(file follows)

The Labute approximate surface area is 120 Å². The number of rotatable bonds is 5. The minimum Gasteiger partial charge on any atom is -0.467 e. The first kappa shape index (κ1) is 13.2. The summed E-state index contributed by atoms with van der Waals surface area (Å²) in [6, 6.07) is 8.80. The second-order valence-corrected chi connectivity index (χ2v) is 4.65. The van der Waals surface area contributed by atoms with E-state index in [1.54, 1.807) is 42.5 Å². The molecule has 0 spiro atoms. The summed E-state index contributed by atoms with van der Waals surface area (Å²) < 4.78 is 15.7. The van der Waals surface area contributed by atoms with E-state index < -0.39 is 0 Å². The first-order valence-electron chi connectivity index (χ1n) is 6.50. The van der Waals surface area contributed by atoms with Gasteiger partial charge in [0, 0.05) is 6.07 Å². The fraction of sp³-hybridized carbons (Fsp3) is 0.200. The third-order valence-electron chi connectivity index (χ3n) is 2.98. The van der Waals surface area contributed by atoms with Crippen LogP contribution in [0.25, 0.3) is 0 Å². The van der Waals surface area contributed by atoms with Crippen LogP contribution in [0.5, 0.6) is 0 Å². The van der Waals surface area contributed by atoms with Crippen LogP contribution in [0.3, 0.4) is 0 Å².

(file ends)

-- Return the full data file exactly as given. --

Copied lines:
The Labute approximate surface area is 120 Å². The number of rotatable bonds is 5. The minimum Gasteiger partial charge on any atom is -0.467 e. The first kappa shape index (κ1) is 13.2. The summed E-state index contributed by atoms with van der Waals surface area (Å²) in [6, 6.07) is 8.80. The second-order valence-corrected chi connectivity index (χ2v) is 4.65. The van der Waals surface area contributed by atoms with E-state index in [1.54, 1.807) is 42.5 Å². The molecule has 0 spiro atoms. The summed E-state index contributed by atoms with van der Waals surface area (Å²) < 4.78 is 15.7. The van der Waals surface area contributed by atoms with E-state index < -0.39 is 0 Å². The first-order valence-electron chi connectivity index (χ1n) is 6.50. The van der Waals surface area contributed by atoms with Gasteiger partial charge in [0, 0.05) is 6.07 Å². The fraction of sp³-hybridized carbons (Fsp3) is 0.200. The third-order valence-electron chi connectivity index (χ3n) is 2.98. The van der Waals surface area contributed by atoms with Crippen LogP contribution in [0.25, 0.3) is 0 Å². The van der Waals surface area contributed by atoms with Crippen LogP contribution in [0.5, 0.6) is 0 Å². The van der Waals surface area contributed by atoms with Crippen LogP contribution in [0.3, 0.4) is 0 Å².